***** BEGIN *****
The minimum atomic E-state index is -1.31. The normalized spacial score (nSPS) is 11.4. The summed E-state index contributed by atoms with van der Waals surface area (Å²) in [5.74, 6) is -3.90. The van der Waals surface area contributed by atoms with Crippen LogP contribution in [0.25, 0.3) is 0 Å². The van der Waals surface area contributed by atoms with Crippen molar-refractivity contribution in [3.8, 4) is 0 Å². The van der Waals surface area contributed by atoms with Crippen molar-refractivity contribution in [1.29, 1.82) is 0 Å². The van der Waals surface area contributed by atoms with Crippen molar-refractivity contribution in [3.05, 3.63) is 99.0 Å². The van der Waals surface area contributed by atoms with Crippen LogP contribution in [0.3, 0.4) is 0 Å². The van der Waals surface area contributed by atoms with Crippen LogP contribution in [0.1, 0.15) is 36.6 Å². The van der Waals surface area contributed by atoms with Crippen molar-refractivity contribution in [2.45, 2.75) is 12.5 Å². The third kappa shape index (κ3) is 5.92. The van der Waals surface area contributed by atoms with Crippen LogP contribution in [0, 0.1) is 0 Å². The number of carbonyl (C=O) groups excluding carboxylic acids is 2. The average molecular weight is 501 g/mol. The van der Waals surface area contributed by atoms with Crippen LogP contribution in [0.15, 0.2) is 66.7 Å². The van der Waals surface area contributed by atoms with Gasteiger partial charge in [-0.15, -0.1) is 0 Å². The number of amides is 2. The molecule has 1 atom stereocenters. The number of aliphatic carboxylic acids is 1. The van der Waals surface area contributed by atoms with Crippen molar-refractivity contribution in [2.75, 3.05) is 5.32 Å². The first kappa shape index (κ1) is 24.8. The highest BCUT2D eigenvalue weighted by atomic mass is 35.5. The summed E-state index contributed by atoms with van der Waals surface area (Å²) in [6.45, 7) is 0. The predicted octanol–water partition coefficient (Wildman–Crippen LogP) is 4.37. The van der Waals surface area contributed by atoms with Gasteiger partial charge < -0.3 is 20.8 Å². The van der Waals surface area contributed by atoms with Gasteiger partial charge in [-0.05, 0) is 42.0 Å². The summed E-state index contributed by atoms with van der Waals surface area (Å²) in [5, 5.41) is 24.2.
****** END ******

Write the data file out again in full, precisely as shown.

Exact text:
The minimum atomic E-state index is -1.31. The normalized spacial score (nSPS) is 11.4. The summed E-state index contributed by atoms with van der Waals surface area (Å²) in [5.74, 6) is -3.90. The van der Waals surface area contributed by atoms with Crippen LogP contribution in [0.25, 0.3) is 0 Å². The van der Waals surface area contributed by atoms with Crippen molar-refractivity contribution in [3.8, 4) is 0 Å². The van der Waals surface area contributed by atoms with Crippen molar-refractivity contribution in [1.29, 1.82) is 0 Å². The van der Waals surface area contributed by atoms with Crippen molar-refractivity contribution in [3.05, 3.63) is 99.0 Å². The van der Waals surface area contributed by atoms with Crippen LogP contribution in [0.3, 0.4) is 0 Å². The van der Waals surface area contributed by atoms with Crippen LogP contribution in [0.1, 0.15) is 36.6 Å². The van der Waals surface area contributed by atoms with Crippen molar-refractivity contribution in [2.45, 2.75) is 12.5 Å². The third kappa shape index (κ3) is 5.92. The van der Waals surface area contributed by atoms with Crippen LogP contribution in [0, 0.1) is 0 Å². The number of carbonyl (C=O) groups excluding carboxylic acids is 2. The average molecular weight is 501 g/mol. The van der Waals surface area contributed by atoms with Crippen LogP contribution in [0.15, 0.2) is 66.7 Å². The van der Waals surface area contributed by atoms with Gasteiger partial charge in [-0.15, -0.1) is 0 Å². The number of amides is 2. The molecule has 1 atom stereocenters. The number of aliphatic carboxylic acids is 1. The van der Waals surface area contributed by atoms with Crippen molar-refractivity contribution in [2.75, 3.05) is 5.32 Å². The first kappa shape index (κ1) is 24.8. The highest BCUT2D eigenvalue weighted by atomic mass is 35.5. The summed E-state index contributed by atoms with van der Waals surface area (Å²) in [6.45, 7) is 0. The predicted octanol–water partition coefficient (Wildman–Crippen LogP) is 4.37. The van der Waals surface area contributed by atoms with Gasteiger partial charge < -0.3 is 20.8 Å². The van der Waals surface area contributed by atoms with Gasteiger partial charge in [-0.05, 0) is 42.0 Å². The summed E-state index contributed by atoms with van der Waals surface area (Å²) in [5, 5.41) is 24.2.